As Aereo prepares to do battle with broadcasters for its very existence in the Supreme Court, new evidence shows just how big of a threat the popular streaming service is to the current TV paradigm. According to marketing science firm, Centris, 40 percent of pay-TV households said they would be “likely” to cancel their TV service and replace it with Aereo if it was available in their market.
Aereo offers users a way to watch broadcast TV on mobile devices and PCs over tiny antennae at their leisure thanks to its cloud DVR services, and a litigious confrontation has ensued between the company and major networks as to whether or not it should pay licensing fees to do so. Still, we’ve long suspected this heated battle was about more than just unpaid fees, and networks have seemed determined to simply shut the service down, rather than negotiate terms. The new Centris data suggests that Aereo represents an ominous threat to the lucrative partnerships networks have with pay-tv operators.
Up until this point, Aereo has maintained modest growth. The service is currently available in fewer than 20 markets in the U.S., but Aereo has always maintained it intends to expand into as many markets as it can. What stands in its way is the Supreme Court decision to be made on April 22. After a stifling year in and out of lower courts, a decision in Aereo’s favor would surely bring more thorough and expedient expansion and coverage. According to this data, such expansion could put a huge dent in pay-tv subscriptions and, by extension, network profits.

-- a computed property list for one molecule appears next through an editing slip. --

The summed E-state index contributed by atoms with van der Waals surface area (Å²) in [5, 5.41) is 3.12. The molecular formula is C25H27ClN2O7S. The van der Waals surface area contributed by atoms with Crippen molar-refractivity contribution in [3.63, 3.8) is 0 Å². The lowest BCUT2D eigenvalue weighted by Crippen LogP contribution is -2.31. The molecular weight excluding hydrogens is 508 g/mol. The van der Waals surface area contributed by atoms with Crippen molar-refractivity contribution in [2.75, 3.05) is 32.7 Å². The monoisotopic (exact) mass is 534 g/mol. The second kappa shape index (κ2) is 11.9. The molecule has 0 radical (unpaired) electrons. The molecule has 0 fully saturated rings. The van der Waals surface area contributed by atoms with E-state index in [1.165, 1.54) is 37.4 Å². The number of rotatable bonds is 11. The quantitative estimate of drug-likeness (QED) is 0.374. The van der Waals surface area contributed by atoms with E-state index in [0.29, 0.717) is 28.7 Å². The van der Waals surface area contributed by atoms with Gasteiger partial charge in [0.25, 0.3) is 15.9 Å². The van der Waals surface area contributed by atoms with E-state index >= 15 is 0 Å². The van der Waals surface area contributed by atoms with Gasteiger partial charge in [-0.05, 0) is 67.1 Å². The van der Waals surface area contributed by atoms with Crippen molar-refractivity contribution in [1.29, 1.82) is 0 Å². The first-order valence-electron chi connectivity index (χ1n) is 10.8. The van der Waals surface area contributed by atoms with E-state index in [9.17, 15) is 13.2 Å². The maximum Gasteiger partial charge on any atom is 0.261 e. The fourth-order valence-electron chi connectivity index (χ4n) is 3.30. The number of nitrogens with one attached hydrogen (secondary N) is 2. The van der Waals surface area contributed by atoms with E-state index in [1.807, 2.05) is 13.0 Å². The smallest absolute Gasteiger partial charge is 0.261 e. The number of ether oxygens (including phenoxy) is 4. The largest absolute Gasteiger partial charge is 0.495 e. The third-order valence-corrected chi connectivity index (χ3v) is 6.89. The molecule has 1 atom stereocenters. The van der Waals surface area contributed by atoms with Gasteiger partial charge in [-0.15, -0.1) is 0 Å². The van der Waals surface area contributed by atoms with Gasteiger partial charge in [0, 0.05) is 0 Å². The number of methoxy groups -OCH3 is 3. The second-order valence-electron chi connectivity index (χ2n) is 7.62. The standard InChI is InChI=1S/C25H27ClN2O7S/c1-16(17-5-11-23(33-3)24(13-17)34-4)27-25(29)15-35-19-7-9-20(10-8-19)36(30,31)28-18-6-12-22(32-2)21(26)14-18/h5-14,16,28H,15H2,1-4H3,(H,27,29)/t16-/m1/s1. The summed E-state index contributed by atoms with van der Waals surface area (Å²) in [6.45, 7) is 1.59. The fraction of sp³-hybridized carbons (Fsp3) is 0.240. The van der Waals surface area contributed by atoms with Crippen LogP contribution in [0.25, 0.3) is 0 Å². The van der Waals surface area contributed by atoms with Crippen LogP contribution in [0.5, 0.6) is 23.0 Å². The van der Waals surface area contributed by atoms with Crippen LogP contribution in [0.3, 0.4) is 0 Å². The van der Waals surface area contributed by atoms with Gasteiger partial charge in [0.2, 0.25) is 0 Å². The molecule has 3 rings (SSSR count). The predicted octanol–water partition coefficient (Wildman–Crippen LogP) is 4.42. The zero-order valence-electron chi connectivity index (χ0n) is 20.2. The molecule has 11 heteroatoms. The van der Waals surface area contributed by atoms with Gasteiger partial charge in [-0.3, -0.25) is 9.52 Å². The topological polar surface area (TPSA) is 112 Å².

Centris tapped its Evolution of Video Community – a volunteer-based, nationwide research initiative – as a source for the numbers behinds the firm’s most recent report. The report also determined that the strongest threat to big TV operators is within pay-TV households that currently subscribe to an online video streaming service in addition to their traditional pay-TV content subscriptions. 45 percent of these households said they would be likely to drop pay-TV in favor of Aereo, and 17 percent were undecided. More than half (53 percent) of households without a current pay-TV subscription said they would be likely to adopt Aereo should it become available in their area.
Of course, nothing is set in stone until the Supreme Court makes its decision later this month. Check back with Digital Trends as this ongoing story as it unfolds.
- YouTube TV raises its prices again, but at least you get Discovery
- Apple’s new TV app: All of your shows, on (almost) every device you own
- PlayStation Vue: The master guide to Sony’s internet TV service
- YouTube TV is now available in 100 percent of U.S. markets
- Tubi TV inks deal to add 400 films and TV shows from NBC